safe outlet for individuals to process and express their emotions. An important function of

music, then, is the opportunity it gives for a variety of emotional expressions- the release of

otherwise inexpressible thoughts and ideas, the correlation of a wide variety of emotions and

music, the opportunity to let off steam and perhaps to resolve social conflicts, the explosion of

creativity itself, and the group expression of hostilities (Merriam, p. 222-223). When viewed in

this way, music has the power to heal.

Experiencing the emotive aspects of music through listening, analyzing, and active

music making, allows students to learn about the human condition. As such, music elevates

human emotions by serving as a symbolic representation that expresses the ups and downs of

life - music is a tonal analogue of emotive life (Langer, 1953, p. 27). Additionally, Langer says

that the real power of music lies in the fact that it can be true to the life of feeling in a way that

language cannot (Langer, 1969, p. 243). Music is a necessary component to fully

understanding feelings because words alone cannot encompass emotions in their entirety.

Since humans are naturally emotive, students must learn to understand and empathize with
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human emotions in order to fully understand themselves and others. Furthermore, to be

prepared for living enriched lives, students must learn how to work with others.

Participating in musical ensembles involves collaboration, communication and

teamwork. Sharing in musical activities requires a certain amount of vulnerability, which allows

people to get to know each other in unique ways. When people experience encouraging and

positive reactions to their vulnerability, the result is often a building of trust and a strengthening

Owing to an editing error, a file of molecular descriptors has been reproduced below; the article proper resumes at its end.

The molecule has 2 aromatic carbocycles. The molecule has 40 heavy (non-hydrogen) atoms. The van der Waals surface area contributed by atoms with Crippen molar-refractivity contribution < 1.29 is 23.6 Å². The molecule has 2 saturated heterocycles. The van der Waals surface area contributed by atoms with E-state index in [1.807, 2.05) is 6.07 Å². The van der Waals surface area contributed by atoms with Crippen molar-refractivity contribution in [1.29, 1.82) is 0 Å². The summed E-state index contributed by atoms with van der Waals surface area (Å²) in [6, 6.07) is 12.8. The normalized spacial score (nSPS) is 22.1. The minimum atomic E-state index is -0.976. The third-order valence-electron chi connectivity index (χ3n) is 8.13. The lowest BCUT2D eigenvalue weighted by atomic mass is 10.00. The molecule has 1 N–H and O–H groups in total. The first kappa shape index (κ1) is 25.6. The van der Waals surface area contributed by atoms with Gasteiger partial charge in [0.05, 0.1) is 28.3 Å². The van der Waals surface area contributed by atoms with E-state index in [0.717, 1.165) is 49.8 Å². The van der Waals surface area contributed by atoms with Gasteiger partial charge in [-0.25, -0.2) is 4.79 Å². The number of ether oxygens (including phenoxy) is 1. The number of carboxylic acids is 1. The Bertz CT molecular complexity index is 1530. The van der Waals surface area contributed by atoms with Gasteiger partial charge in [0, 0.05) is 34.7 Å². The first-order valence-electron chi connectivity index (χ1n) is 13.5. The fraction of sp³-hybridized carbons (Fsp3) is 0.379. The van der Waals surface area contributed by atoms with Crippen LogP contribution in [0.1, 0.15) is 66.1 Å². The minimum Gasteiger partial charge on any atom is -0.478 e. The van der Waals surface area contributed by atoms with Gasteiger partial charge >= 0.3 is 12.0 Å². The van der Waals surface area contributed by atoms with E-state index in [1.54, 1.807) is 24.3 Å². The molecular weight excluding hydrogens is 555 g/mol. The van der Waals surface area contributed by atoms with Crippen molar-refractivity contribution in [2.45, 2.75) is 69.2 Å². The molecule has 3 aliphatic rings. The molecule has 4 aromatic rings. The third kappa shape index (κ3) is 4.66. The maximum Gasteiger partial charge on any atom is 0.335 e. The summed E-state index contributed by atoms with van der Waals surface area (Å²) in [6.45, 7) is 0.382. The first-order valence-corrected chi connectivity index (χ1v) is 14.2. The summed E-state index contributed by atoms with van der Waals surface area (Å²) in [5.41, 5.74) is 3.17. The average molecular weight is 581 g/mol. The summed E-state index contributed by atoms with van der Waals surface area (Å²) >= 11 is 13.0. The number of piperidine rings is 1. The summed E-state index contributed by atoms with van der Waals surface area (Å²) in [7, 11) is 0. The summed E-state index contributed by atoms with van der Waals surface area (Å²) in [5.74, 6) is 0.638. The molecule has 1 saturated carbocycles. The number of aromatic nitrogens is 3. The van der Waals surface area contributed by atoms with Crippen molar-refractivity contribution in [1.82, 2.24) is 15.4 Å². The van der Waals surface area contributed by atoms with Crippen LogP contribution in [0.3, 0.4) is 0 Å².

of relationships; this helps create a more interconnected community of learners and is especially

important in todays technologically advanced society: As people spend more and more time

isolated at their computers and alone in office cubicles, the need to come together with other

people for a significant reason becomes greater than ever (Ernst, p. 52). Therefore, social

learning is highly regarded as effective and meaningful, and is especially relevant to community

relations. For this reason, music aids in the establishment of a positive and accepting school

and community environment.

The social aspects of music also promote attitudes of acceptance and help broaden

students cultural knowledge. Similar to Plato and Aristotles idea of the Doctrine of Ethos, music

has the power to affect changes of character by fostering a sensitivity and understanding of

others (Burkholder, p. 6). Studying music of various cultures and styles allows students to learn

about the world beyond their individual environments and to become aware that their personal

views may not be universal. Studying, listening to, and creating cultural music can inspire

people to become empathetic toward others, to be more open and accepting of other peoples

opinions, and to be understanding of diverse functions and meanings of music. In short, cultural

music experiences prepare students for life.

In order to stimulate cultural understanding, music curricula need to be well-rounded.

Music instruction in the United States should involve a variety of types of music including

classical music, world music, American music (folk tunes, jazz, rock...etc.), and popular music.

The music curriculum should also be contextually appropriate and revolve around the concept of
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musicing (Elliott, 2015, p. 16). Music making of all kinds- and, of course, the rich kind of music